Retired Gen. John Nicholson says it’s surreal to return from combat and go from the battlefield to the Atlanta airport in just hours.
“Your mind is on the battlefield but your body is in the airport. Being escorted through the airport to the connecting flight and people in the airport spontaneously begin standing and clapping at the sight of a column of soldiers,” Nicholson recalled.
He asked the USO escort who they were applauding for. “For you,” the staffer said. Nicholson said that made him feel a little embarrassed.
Speaking at the Prince William Chamber of Commerce’s Salute to the Military lunch in Woodbridge last week, Nicholson, now president of the PenFed Foundation, said there’s “maybe a lack of understanding between the servicemembers and the society that they serve.”
He didn’t understand why the people in the airport were applauding. “We were just doing our job,” he added. “They volunteered to serve our country, and to defend the American people. That’s what we do. They don’t seek out any special recognition for it.”
He said most service members understand, though, that “the applause is not for them, but for their buddies who were killed and wounded, and their families. They are ones deserving the applause.”
Nicholson added that as a veteran he appreciates that the chamber highlights the missing in action, prisoners and their families as part of the annual luncheon. He said service members volunteered to serve and step up, knowing they might go to combat and risk their lives.
“That sets them apart. This is an incredibly selfless decision to do something like that, and incredibly honorable,” Nicholson said. “No matter what else these veterans do in their lives – and that includes everyone who served three years or 30, they deserve this gratitude from the American people.”
For many, military service is “the family business” as grandparents, parents and siblings continue the tradition, but he said combat experience is not something that breaks an individual.
“I have found the vast majority come out of combat stronger and more resilient, after they’ve endured real adversity. Yes, they may be grieving, and most are,” Nicholson said. “I’ll be grieving the soldiers I’ve lost for the rest of my life. But that doesn’t mean you’re not resilient and strong. There’s a term for it – post-traumatic growth.”
That pride and strength, Nicholson said, can also lead service members to get in the way of asking for help, as was the case of many who suddenly lost their jobs when the pandemic forced businesses to close.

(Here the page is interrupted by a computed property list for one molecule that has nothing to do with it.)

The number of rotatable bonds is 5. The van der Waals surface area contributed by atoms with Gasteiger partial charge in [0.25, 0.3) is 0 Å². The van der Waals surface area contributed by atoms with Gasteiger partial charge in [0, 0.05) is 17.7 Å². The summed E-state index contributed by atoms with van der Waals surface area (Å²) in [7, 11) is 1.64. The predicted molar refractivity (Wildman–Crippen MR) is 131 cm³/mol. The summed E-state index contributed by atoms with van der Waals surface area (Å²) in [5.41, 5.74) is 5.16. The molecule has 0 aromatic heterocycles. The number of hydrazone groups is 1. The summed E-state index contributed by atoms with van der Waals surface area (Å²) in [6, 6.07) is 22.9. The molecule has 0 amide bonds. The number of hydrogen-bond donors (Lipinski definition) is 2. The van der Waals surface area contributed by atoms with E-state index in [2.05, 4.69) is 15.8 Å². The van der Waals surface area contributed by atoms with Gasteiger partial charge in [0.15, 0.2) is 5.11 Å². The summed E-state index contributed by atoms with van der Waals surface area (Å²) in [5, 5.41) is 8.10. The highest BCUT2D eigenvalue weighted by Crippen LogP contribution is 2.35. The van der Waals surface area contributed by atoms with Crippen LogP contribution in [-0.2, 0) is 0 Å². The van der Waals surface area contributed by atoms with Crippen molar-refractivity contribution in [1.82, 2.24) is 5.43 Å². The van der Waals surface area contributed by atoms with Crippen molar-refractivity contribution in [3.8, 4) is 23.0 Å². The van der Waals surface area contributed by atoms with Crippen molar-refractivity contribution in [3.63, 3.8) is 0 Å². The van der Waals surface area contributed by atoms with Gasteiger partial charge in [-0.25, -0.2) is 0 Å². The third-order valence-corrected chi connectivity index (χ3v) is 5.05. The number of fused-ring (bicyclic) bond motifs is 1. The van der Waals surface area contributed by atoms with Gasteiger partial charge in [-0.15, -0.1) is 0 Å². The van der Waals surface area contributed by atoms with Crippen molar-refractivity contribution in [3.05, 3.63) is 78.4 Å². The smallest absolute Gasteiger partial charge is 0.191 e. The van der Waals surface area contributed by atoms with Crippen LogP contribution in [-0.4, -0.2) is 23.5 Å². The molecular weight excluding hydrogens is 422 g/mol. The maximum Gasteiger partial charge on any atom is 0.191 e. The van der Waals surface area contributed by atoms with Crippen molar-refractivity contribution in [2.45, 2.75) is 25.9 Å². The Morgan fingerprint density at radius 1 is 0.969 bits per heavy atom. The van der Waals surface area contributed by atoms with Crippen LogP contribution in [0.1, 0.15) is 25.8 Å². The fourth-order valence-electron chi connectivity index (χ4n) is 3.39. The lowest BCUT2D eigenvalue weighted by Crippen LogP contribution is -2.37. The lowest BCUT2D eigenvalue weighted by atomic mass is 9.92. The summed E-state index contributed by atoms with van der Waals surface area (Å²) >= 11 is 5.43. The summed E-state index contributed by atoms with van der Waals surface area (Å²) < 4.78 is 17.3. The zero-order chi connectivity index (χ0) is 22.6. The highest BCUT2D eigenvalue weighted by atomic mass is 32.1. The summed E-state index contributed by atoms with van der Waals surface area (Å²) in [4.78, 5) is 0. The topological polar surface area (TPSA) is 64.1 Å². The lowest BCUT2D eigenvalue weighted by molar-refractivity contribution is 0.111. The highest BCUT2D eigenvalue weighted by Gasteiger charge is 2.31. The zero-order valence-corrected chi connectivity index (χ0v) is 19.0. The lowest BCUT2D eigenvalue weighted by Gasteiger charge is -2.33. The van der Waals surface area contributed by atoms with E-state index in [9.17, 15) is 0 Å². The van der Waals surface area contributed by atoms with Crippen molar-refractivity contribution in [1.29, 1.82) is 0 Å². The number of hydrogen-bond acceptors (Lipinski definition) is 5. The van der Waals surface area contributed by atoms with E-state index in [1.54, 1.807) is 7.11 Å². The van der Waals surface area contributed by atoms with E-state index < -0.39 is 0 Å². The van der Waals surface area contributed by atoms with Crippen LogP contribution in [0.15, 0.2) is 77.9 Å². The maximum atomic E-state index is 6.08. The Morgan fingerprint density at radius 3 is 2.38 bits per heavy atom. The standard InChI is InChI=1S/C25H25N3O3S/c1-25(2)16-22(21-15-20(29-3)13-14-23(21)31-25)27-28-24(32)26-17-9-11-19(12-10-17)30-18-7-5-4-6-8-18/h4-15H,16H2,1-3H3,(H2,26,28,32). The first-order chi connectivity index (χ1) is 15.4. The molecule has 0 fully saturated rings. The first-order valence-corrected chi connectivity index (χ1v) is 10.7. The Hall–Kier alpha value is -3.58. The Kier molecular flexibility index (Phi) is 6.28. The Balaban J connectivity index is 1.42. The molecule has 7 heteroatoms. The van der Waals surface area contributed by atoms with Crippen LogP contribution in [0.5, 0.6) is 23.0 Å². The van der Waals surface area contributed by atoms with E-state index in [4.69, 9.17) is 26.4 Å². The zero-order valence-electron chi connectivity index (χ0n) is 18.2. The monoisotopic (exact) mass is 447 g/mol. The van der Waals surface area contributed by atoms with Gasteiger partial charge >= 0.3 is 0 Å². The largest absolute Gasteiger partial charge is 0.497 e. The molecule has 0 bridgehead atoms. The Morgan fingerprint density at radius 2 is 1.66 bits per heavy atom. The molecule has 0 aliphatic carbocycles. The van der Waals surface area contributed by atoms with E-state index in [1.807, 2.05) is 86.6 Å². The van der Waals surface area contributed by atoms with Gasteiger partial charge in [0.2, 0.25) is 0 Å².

He noted that the PenFed Foundation established an emergency financial assistance program to provide money for rent, mortgage or food and helped over 1,100 servicemembers and their families.
“Can you imagine someone who’s volunteered to serve their country and being put on the street because they lost their job due to COVID?” he said. Now that emergency requests have gone down, the foundation is returning to its mission of putting servicemembers back to work through the PenFed Entrepreneur Investment Program, with a benefit for veterans starting businesses that hire other veterans.
Also during the lunch, Col. Michael Brooks, commander of Marine Corps Base Quantico, updated chamber members on activities at the base and echoed the sentiment that service members and veterans are special. “Remember that this is still an all-volunteer service, and that really means something, and that says a lot about the young men and women today,” he said.
The biggest recent operation on Quantico has been Operation Allies Welcome, housing nearly 5,000 refugees who began arriving from Afghanistan in mid-August.
Brooks said he attended a high-level meeting on Aug. 23 about Afghans going to Camp Lejeune, N.C. Later that afternoon, Brooks said he got an email that “Quantico was selected,” to which he replied, “for what?”
“You got the Afghan mission,” he was told.
The next three weeks, Brooks said, was a wild ride for everyone involved, with 850 servicemen and women coming up from Camp Lejeune to build a city for the refugees at Camp Upshur.
“It just goes to prove that once the United States and [Department of Defense] make up their mind they’re going to do something, we’re going to do it. I was extremely happy to be a part of that,” Brooks said.
He noted that since that time, “We’ve had 64 new Americans born here.”
Perhaps they will someday serve in the military, joining the immigrants and children of immigrants who account for 13% of all veterans.